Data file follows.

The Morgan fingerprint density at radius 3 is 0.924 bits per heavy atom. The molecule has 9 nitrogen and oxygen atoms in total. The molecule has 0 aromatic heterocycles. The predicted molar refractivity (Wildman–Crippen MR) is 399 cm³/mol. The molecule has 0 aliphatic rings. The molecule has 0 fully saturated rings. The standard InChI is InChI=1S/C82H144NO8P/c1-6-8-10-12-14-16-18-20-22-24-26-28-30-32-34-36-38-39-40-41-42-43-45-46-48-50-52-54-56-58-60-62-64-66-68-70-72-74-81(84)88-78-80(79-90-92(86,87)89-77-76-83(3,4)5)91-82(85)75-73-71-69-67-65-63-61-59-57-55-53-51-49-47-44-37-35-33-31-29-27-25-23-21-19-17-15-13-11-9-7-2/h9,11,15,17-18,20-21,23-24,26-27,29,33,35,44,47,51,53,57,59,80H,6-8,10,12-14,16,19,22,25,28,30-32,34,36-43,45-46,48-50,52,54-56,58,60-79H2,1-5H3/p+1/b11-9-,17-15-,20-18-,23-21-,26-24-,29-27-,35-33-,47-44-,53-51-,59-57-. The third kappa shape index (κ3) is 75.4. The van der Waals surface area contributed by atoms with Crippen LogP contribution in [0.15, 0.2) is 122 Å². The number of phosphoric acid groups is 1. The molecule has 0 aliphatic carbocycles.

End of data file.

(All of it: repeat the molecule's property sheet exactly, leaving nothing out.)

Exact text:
The Morgan fingerprint density at radius 3 is 0.924 bits per heavy atom. The molecule has 9 nitrogen and oxygen atoms in total. The molecule has 0 aromatic heterocycles. The predicted molar refractivity (Wildman–Crippen MR) is 399 cm³/mol. The molecule has 0 aliphatic rings. The molecule has 0 fully saturated rings. The standard InChI is InChI=1S/C82H144NO8P/c1-6-8-10-12-14-16-18-20-22-24-26-28-30-32-34-36-38-39-40-41-42-43-45-46-48-50-52-54-56-58-60-62-64-66-68-70-72-74-81(84)88-78-80(79-90-92(86,87)89-77-76-83(3,4)5)91-82(85)75-73-71-69-67-65-63-61-59-57-55-53-51-49-47-44-37-35-33-31-29-27-25-23-21-19-17-15-13-11-9-7-2/h9,11,15,17-18,20-21,23-24,26-27,29,33,35,44,47,51,53,57,59,80H,6-8,10,12-14,16,19,22,25,28,30-32,34,36-43,45-46,48-50,52,54-56,58,60-79H2,1-5H3/p+1/b11-9-,17-15-,20-18-,23-21-,26-24-,29-27-,35-33-,47-44-,53-51-,59-57-. The third kappa shape index (κ3) is 75.4. The van der Waals surface area contributed by atoms with Crippen LogP contribution in [0.15, 0.2) is 122 Å². The number of phosphoric acid groups is 1. The molecule has 0 aliphatic carbocycles.